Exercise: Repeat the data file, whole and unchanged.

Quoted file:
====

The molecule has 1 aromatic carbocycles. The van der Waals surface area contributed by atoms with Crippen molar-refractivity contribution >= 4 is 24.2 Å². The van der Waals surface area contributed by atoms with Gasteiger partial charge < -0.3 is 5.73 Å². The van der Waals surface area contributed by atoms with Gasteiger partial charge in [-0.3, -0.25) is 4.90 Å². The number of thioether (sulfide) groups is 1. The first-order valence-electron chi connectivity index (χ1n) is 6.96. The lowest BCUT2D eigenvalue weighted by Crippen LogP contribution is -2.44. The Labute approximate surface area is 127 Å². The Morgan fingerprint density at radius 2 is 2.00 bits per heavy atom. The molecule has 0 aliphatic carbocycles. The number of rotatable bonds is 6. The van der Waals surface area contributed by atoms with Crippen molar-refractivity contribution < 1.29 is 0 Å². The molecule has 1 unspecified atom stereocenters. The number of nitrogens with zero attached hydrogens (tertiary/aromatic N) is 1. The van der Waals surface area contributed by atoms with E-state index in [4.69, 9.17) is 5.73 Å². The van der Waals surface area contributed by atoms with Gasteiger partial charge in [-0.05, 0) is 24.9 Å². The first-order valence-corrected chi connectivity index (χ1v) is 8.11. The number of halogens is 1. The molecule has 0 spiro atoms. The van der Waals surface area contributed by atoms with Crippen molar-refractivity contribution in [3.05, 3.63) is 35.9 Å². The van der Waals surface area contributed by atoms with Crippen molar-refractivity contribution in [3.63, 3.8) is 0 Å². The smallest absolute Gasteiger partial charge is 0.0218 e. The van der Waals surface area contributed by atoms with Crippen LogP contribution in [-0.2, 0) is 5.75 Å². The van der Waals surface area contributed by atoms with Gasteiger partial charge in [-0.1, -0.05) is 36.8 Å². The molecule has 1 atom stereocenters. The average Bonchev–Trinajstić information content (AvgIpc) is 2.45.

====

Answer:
The molecule has 1 aromatic carbocycles. The van der Waals surface area contributed by atoms with Crippen molar-refractivity contribution >= 4 is 24.2 Å². The van der Waals surface area contributed by atoms with Gasteiger partial charge < -0.3 is 5.73 Å². The van der Waals surface area contributed by atoms with Gasteiger partial charge in [-0.3, -0.25) is 4.90 Å². The number of thioether (sulfide) groups is 1. The first-order valence-electron chi connectivity index (χ1n) is 6.96. The lowest BCUT2D eigenvalue weighted by Crippen LogP contribution is -2.44. The Labute approximate surface area is 127 Å². The Morgan fingerprint density at radius 2 is 2.00 bits per heavy atom. The molecule has 0 aliphatic carbocycles. The number of rotatable bonds is 6. The van der Waals surface area contributed by atoms with Crippen molar-refractivity contribution < 1.29 is 0 Å². The molecule has 1 unspecified atom stereocenters. The number of nitrogens with zero attached hydrogens (tertiary/aromatic N) is 1. The van der Waals surface area contributed by atoms with E-state index in [4.69, 9.17) is 5.73 Å². The van der Waals surface area contributed by atoms with Gasteiger partial charge in [-0.05, 0) is 24.9 Å². The first-order valence-corrected chi connectivity index (χ1v) is 8.11. The number of halogens is 1. The molecule has 0 spiro atoms. The van der Waals surface area contributed by atoms with Crippen molar-refractivity contribution in [3.05, 3.63) is 35.9 Å². The van der Waals surface area contributed by atoms with Crippen molar-refractivity contribution in [3.63, 3.8) is 0 Å². The smallest absolute Gasteiger partial charge is 0.0218 e. The van der Waals surface area contributed by atoms with Crippen LogP contribution in [-0.2, 0) is 5.75 Å². The van der Waals surface area contributed by atoms with Gasteiger partial charge in [-0.1, -0.05) is 36.8 Å². The molecule has 1 atom stereocenters. The average Bonchev–Trinajstić information content (AvgIpc) is 2.45.